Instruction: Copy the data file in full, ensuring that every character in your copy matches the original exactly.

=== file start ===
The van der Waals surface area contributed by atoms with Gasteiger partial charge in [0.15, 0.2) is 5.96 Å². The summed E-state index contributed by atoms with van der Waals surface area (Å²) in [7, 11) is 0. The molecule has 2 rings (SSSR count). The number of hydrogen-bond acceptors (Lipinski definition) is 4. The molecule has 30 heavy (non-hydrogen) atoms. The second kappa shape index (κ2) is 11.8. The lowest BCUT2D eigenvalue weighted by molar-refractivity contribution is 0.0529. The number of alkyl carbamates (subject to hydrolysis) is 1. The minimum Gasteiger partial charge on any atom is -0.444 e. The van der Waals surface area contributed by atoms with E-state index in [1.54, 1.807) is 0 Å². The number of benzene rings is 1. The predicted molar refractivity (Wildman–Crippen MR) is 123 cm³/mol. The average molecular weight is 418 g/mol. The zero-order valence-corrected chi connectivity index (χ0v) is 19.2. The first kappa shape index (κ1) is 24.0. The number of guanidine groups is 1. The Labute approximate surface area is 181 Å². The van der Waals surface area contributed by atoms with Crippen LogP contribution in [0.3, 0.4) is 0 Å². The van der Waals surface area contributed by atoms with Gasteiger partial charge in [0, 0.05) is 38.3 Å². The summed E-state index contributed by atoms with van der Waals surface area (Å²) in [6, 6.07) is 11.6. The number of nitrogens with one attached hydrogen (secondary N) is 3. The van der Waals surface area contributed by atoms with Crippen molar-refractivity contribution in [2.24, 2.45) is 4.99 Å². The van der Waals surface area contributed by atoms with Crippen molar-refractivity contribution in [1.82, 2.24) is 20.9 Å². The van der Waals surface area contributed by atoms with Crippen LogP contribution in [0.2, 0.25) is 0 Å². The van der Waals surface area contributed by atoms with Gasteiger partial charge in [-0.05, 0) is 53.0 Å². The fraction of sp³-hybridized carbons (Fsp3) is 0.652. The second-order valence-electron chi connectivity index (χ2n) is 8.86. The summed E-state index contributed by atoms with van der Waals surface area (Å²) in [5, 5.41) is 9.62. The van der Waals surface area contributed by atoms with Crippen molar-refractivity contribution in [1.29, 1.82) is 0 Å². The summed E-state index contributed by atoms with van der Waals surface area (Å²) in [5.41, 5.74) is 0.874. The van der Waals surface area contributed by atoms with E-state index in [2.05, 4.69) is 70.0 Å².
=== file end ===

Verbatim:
The van der Waals surface area contributed by atoms with Gasteiger partial charge in [0.15, 0.2) is 5.96 Å². The summed E-state index contributed by atoms with van der Waals surface area (Å²) in [7, 11) is 0. The molecule has 2 rings (SSSR count). The number of hydrogen-bond acceptors (Lipinski definition) is 4. The molecule has 30 heavy (non-hydrogen) atoms. The second kappa shape index (κ2) is 11.8. The lowest BCUT2D eigenvalue weighted by molar-refractivity contribution is 0.0529. The number of alkyl carbamates (subject to hydrolysis) is 1. The minimum Gasteiger partial charge on any atom is -0.444 e. The van der Waals surface area contributed by atoms with E-state index in [1.54, 1.807) is 0 Å². The number of benzene rings is 1. The predicted molar refractivity (Wildman–Crippen MR) is 123 cm³/mol. The average molecular weight is 418 g/mol. The zero-order valence-corrected chi connectivity index (χ0v) is 19.2. The first kappa shape index (κ1) is 24.0. The number of guanidine groups is 1. The Labute approximate surface area is 181 Å². The van der Waals surface area contributed by atoms with Crippen LogP contribution in [0.3, 0.4) is 0 Å². The van der Waals surface area contributed by atoms with Gasteiger partial charge in [0, 0.05) is 38.3 Å². The summed E-state index contributed by atoms with van der Waals surface area (Å²) in [6, 6.07) is 11.6. The number of nitrogens with one attached hydrogen (secondary N) is 3. The van der Waals surface area contributed by atoms with Crippen molar-refractivity contribution in [2.24, 2.45) is 4.99 Å². The van der Waals surface area contributed by atoms with Crippen molar-refractivity contribution in [1.82, 2.24) is 20.9 Å². The van der Waals surface area contributed by atoms with Crippen LogP contribution in [0.2, 0.25) is 0 Å². The van der Waals surface area contributed by atoms with Gasteiger partial charge in [-0.05, 0) is 53.0 Å². The fraction of sp³-hybridized carbons (Fsp3) is 0.652. The second-order valence-electron chi connectivity index (χ2n) is 8.86. The summed E-state index contributed by atoms with van der Waals surface area (Å²) in [5, 5.41) is 9.62. The van der Waals surface area contributed by atoms with Crippen molar-refractivity contribution in [1.29, 1.82) is 0 Å². The summed E-state index contributed by atoms with van der Waals surface area (Å²) in [5.41, 5.74) is 0.874. The van der Waals surface area contributed by atoms with E-state index in [2.05, 4.69) is 70.0 Å².